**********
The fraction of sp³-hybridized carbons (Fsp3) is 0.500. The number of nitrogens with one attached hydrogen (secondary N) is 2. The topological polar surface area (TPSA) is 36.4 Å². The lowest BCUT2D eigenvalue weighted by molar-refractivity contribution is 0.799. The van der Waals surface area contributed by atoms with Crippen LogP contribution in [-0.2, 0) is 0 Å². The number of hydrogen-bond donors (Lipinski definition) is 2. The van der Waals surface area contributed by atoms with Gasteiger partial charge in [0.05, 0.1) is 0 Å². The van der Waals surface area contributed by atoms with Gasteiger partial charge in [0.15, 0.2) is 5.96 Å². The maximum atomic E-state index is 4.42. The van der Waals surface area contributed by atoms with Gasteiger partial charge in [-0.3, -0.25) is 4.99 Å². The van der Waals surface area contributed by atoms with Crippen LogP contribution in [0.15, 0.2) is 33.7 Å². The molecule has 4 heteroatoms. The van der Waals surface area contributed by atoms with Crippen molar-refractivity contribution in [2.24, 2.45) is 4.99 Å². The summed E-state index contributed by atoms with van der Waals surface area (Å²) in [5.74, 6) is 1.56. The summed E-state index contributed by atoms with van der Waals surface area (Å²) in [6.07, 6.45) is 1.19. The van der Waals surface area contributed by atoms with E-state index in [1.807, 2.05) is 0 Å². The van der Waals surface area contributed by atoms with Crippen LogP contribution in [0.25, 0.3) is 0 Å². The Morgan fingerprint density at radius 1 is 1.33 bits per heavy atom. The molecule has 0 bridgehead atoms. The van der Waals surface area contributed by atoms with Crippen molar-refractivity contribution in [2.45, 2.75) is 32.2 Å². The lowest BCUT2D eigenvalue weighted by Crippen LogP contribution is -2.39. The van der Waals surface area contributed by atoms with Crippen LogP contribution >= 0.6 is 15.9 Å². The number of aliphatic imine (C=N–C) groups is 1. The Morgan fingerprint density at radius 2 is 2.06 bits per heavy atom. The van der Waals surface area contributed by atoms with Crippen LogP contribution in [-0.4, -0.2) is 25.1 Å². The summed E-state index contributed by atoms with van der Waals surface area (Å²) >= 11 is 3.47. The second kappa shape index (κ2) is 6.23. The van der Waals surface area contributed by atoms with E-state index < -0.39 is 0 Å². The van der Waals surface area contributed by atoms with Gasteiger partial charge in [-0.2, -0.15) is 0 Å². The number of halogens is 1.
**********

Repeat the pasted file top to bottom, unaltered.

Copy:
The fraction of sp³-hybridized carbons (Fsp3) is 0.500. The number of nitrogens with one attached hydrogen (secondary N) is 2. The topological polar surface area (TPSA) is 36.4 Å². The lowest BCUT2D eigenvalue weighted by molar-refractivity contribution is 0.799. The van der Waals surface area contributed by atoms with Crippen LogP contribution in [-0.2, 0) is 0 Å². The number of hydrogen-bond donors (Lipinski definition) is 2. The van der Waals surface area contributed by atoms with Gasteiger partial charge in [0.05, 0.1) is 0 Å². The van der Waals surface area contributed by atoms with Gasteiger partial charge in [0.15, 0.2) is 5.96 Å². The maximum atomic E-state index is 4.42. The van der Waals surface area contributed by atoms with Gasteiger partial charge in [-0.3, -0.25) is 4.99 Å². The van der Waals surface area contributed by atoms with Crippen LogP contribution in [0.15, 0.2) is 33.7 Å². The molecule has 4 heteroatoms. The van der Waals surface area contributed by atoms with Crippen molar-refractivity contribution in [2.24, 2.45) is 4.99 Å². The summed E-state index contributed by atoms with van der Waals surface area (Å²) in [5.74, 6) is 1.56. The summed E-state index contributed by atoms with van der Waals surface area (Å²) in [6.07, 6.45) is 1.19. The van der Waals surface area contributed by atoms with E-state index in [1.807, 2.05) is 0 Å². The van der Waals surface area contributed by atoms with Crippen LogP contribution in [0.25, 0.3) is 0 Å². The Morgan fingerprint density at radius 1 is 1.33 bits per heavy atom. The molecule has 0 bridgehead atoms. The van der Waals surface area contributed by atoms with Crippen molar-refractivity contribution in [2.45, 2.75) is 32.2 Å². The lowest BCUT2D eigenvalue weighted by Crippen LogP contribution is -2.39. The van der Waals surface area contributed by atoms with Crippen LogP contribution >= 0.6 is 15.9 Å². The number of aliphatic imine (C=N–C) groups is 1. The Morgan fingerprint density at radius 2 is 2.06 bits per heavy atom. The van der Waals surface area contributed by atoms with Crippen LogP contribution in [-0.4, -0.2) is 25.1 Å². The summed E-state index contributed by atoms with van der Waals surface area (Å²) >= 11 is 3.47. The second kappa shape index (κ2) is 6.23. The van der Waals surface area contributed by atoms with E-state index < -0.39 is 0 Å². The van der Waals surface area contributed by atoms with Gasteiger partial charge in [-0.2, -0.15) is 0 Å². The number of halogens is 1.